With limited cap space at their disposal, free agency is going to be tough for the New York Knicks, but there are some hidden gems on the market that could help boost their bench for a reasonable price.
After they spend the $3 million taxpayers' exception—which they may well have to use on their own free agents—New York will have only the veteran's minimum at their disposal, which really limits the range of players they can target.
Still, if they manage to address a need in the draft and re-sign J.R. Smith, Chris Copeland and Kenyon Martin, they can afford to look to the bargain bin to find a rotation player.
There are some decent players who could be available for the veteran's minimum, so let's take a look at the top six the Knicks could realistically acquire.
Back in the 2011-12 season, Shawne Williams emerged as an important player for the Knicks, shooting well from beyond the arc and playing tough defense in the post.
On the season, Williams averaged 7.1 points and 3.7 rebounds, and did so while shooting 40 percent from downtown.
According to the NY Post, Williams is looking to return to basketball, and the Knicks are ready to work him out this week.
If he's in shape, this is someone who can still be a contributor to a team like this, with a skill set that perfectly matches what the Knicks are trying to do.
Williams is someone who can spread the floor when Carmelo Anthony is working in the post, but he is also a versatile defender, which will allow New York to play small ball without losing out on the defensive end.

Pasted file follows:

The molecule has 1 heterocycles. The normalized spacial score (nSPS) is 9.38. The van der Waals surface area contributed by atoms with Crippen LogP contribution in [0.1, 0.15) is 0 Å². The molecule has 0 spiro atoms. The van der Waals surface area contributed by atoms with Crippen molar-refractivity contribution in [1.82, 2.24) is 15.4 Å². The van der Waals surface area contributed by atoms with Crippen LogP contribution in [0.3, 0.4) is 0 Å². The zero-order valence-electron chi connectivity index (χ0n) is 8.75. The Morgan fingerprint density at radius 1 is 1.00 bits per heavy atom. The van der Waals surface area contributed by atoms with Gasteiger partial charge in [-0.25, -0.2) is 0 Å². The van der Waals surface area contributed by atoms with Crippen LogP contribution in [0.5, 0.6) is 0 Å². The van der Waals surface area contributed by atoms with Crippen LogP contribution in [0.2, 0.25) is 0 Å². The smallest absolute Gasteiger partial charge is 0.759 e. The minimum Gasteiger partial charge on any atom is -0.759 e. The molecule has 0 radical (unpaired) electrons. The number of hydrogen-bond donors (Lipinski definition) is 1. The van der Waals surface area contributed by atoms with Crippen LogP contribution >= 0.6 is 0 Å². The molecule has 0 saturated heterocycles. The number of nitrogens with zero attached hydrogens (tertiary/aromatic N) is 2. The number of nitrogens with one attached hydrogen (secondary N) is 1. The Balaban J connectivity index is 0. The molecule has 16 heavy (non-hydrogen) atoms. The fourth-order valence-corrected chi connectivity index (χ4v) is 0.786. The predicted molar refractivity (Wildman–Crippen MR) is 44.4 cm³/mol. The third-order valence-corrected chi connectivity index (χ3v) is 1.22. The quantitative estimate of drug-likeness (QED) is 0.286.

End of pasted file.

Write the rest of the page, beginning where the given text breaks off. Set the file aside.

For the veteran's minimum this would be a relatively low-risk move for the Knicks, who could cut ties with Williams easily if he looks more like the player he was at his other stops in the NBA.
Not long ago, Josh Selby was considered to be one of the best high school prospects in America, but he underperformed at Kansas before falling to the second round of the 2011 Draft.
In his two NBA seasons, Selby hasn't really had a chance to prove himself. Instead, he has spent a significant time competing in the D-League, where he has averaged 17 points per game at multiple stops.
There's no doubt that Selby has the talent to play at this level, and he may be able to prove that given the opportunity to contribute off the bench for a team like the Knicks.
He can provide the energy and penetration the team needs at the back-up point guard position, so this could be a good fit for both sides.
Furthermore, Selby is good friends with Carmelo Anthony—to the point where Melo even wanted the front office to draft him back in 2011.
New York doesn't need to commit to bringing in Selby, but instead can simply offer him a chance to perform in this year's summer league. If he does, he can earn a camp invite and compete for the job with other potential low-cost options at the position.
When the frontcourt injuries started to pile up late last season, the Knicks turned to Earl Barron to add depth.
Unsurprisingly, he didn't appear for New York in the postseason, but in the one regular season game he played it looked like he might actually be a decent player. In 37 minutes, Barron scored 11 points and grabbed 18 rebounds, showing an ability to spread the floor and finish around the rim.